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Dare to make a compassionate difference

Posted Sep 26 2010 1:02pm

Three years after GAINING was published, I'm still so touched by the letters I receive.  I'm also honored to have established some fabulous friendships and correspondences with readers who have recovered since reading my book.  Some of these individuals have gone on to be powerful forces for the recovery of others.  They pay their health forward every day.

One such friend is Donna, who battled anorexia for decades and just sent me the heartfelt letter below.  I am so proud of her, and so hopeful for the other woman whose life Donna found the courage to touch yesterday.  In sharing this story with you, I hope that we all can marshal similar courage to reach out, show each other true compassion, and dare to make a positive difference in each other's lives.

From Donna

i am writing because i know the value of sharing discoveries.

my street is not a busy street. it is beautifully tucked next to south carolina's version of forest gump...at least 4 magnificent, authentic shrimp boats call this road home. There are many shrimpers and locals that come to buy today's catch, but seldom a runner, unless it is me running home. today, however there was a woman, a severely anorexic woman, middle aged, hard to tell exact age due to the toll of the disease on her existence. she limped along, obviously some injury plagued her...she was gaunt...i pulled into my driveway, got out of my car and asked if i could talk to her...with a blank stare she said yes...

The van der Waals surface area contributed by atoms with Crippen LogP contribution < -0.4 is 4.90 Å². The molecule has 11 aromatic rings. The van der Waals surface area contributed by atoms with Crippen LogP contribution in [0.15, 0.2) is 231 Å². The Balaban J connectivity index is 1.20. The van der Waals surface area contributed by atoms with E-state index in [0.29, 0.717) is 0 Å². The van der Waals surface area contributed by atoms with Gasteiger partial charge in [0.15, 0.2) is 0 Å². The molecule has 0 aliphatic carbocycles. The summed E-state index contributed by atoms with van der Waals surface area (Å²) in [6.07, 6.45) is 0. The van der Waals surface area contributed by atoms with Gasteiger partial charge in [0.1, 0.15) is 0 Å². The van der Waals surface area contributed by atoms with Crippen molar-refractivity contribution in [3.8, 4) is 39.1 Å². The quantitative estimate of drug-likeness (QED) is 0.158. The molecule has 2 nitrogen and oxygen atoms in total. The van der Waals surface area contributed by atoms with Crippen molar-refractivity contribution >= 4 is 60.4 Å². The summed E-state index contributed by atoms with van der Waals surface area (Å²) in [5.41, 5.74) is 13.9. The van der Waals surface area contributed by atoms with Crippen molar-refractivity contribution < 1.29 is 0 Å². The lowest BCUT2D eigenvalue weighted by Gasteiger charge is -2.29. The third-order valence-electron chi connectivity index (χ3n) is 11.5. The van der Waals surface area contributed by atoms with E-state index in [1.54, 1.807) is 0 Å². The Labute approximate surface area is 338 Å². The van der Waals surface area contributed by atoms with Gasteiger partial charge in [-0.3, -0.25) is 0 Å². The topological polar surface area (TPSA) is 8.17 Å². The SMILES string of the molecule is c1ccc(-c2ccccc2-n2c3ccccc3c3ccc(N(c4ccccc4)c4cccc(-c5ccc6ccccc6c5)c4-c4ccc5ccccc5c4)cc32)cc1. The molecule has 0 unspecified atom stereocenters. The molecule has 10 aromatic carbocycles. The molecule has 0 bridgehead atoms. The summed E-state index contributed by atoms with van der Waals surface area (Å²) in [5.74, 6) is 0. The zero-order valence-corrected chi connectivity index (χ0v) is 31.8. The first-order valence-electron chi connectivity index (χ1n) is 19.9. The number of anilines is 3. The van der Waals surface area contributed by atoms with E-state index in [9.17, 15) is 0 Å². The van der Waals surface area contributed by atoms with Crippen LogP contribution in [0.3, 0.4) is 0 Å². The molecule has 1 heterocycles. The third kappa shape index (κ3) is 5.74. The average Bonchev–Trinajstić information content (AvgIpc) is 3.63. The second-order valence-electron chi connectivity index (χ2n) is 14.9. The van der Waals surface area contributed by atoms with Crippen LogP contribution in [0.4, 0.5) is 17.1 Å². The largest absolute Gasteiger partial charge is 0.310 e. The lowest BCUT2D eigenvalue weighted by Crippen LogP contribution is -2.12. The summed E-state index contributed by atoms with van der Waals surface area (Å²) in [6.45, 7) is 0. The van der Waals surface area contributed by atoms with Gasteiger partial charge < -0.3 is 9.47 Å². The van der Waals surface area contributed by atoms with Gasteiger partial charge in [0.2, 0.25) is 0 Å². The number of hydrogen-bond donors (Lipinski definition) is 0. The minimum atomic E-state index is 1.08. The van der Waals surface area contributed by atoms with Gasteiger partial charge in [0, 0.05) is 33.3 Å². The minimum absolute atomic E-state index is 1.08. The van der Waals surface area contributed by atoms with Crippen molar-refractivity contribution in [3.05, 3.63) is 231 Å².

i said, i know the pain you are in, i know the jail you call home, you do not have to beat yourself and your body to a pulp. she responded, i am fine, i eat all of the time, i just love to run. i said i do too and i used to do what you do....run and run and run...

she replied, her friends are worried she is too skinny,i said you are....

i told her that i used to run multiple hours a day...her competitive response was, wow, i do not do that.

i said, you can get help, i am here for you,  you can come anytime.

she looked at me and said i need to get going on my run, i said i understand....

she then asked if i had just moved here and talked about how special this spot was. as she began to run away, she asked my name and gave me hers.

i told her with tears in my eyes, that my thoughts came from the the heart, i too had experienced the hurt and the hell of this illness...i said she could get help, she could get out of jail...she was welcome to come to my house, i would listen, understand...

it took guts and courage to stop. i was taking a huge risk, but i did stop, and whether she "heard" me or not, at least she knows there is one person who knows what her life is like. maybe she will continue, but maybe not.

it was also a sure sign of my health and well being....as i no longer wanted to look like her and i felt extreme sadness for her.

Bravo, Donna!  I am in awe of you.

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